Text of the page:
What happens to a town when a key industry collapses? Sometimes it dies. But sometimes it finds a way to reinvent itself.
Case in point: Ketchikan, Alaska, where the demise of the timber industry has led to a radical transformation. Many people who used to earn their livelihoods through timber have now turned to jobs in tourism. Ketchikan is expecting 1 million visitors this summer. They'll flow into town off as many as six giant cruise ships a day.
And if the tourists want a theatrical taste of the industry that used to fuel Ketchikan, they can go watch timber sports at the Great Alaskan Lumberjack Show, where burly competitors in flannel shirts and suspenders chop stumps, saw logs, and heave axes at a bullseye.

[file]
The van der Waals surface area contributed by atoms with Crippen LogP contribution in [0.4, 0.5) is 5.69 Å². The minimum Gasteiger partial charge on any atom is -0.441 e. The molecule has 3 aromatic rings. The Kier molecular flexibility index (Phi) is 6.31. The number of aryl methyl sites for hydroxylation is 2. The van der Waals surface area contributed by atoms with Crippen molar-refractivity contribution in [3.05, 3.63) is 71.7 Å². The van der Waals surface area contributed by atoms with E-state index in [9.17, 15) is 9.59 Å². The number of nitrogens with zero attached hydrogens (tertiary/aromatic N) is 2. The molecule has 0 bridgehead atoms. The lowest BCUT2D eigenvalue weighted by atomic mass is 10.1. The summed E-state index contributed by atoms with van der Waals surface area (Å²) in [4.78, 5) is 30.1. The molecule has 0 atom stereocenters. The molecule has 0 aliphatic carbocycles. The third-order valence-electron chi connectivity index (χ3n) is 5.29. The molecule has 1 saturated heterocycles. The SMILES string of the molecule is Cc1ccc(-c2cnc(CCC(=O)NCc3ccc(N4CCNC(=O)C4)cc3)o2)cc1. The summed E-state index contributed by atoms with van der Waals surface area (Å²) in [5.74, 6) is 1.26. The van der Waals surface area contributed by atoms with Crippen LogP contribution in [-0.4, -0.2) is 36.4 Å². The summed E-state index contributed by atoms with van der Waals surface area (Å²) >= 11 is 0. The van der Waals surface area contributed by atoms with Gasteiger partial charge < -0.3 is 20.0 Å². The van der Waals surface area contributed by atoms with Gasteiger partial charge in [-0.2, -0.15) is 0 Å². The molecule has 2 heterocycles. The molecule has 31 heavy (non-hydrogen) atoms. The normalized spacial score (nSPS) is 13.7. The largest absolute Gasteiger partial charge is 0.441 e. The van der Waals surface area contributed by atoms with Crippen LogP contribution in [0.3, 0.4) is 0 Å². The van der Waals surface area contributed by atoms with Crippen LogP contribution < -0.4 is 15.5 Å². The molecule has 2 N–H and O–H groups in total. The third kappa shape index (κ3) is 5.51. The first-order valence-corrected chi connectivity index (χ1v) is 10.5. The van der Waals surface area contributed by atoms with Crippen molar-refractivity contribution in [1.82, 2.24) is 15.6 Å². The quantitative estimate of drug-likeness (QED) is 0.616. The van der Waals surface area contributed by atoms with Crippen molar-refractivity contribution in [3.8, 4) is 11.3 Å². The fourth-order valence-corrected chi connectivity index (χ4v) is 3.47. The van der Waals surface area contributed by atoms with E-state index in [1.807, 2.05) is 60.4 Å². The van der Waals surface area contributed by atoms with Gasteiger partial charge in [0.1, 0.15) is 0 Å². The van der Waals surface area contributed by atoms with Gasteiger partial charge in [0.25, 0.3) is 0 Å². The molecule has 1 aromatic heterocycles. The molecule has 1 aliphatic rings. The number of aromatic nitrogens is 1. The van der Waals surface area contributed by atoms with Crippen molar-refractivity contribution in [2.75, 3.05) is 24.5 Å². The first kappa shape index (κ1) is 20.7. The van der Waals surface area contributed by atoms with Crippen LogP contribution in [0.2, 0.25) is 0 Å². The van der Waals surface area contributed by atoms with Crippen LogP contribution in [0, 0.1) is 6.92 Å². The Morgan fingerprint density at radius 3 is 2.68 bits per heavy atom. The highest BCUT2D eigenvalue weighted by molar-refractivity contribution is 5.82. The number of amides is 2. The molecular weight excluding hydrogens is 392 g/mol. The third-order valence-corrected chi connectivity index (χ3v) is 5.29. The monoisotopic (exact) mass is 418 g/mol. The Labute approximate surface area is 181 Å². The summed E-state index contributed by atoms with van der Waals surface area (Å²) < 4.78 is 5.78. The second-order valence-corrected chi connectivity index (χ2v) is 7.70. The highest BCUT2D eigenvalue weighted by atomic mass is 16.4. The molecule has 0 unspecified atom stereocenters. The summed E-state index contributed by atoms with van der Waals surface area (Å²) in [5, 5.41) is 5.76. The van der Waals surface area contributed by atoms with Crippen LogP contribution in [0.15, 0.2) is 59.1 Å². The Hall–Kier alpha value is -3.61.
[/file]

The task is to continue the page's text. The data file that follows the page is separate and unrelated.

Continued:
Souvenir and gift shops, as well as local tour operations, have replaced jobs at logging camps and pulp mills. The newer businesses provide seasonal retail work, but it's nowhere near as well paid as the old jobs. Follow the link in our bio to see more photos and the full story. (Credit: @elissanad | Elissa Nadworny/NPR)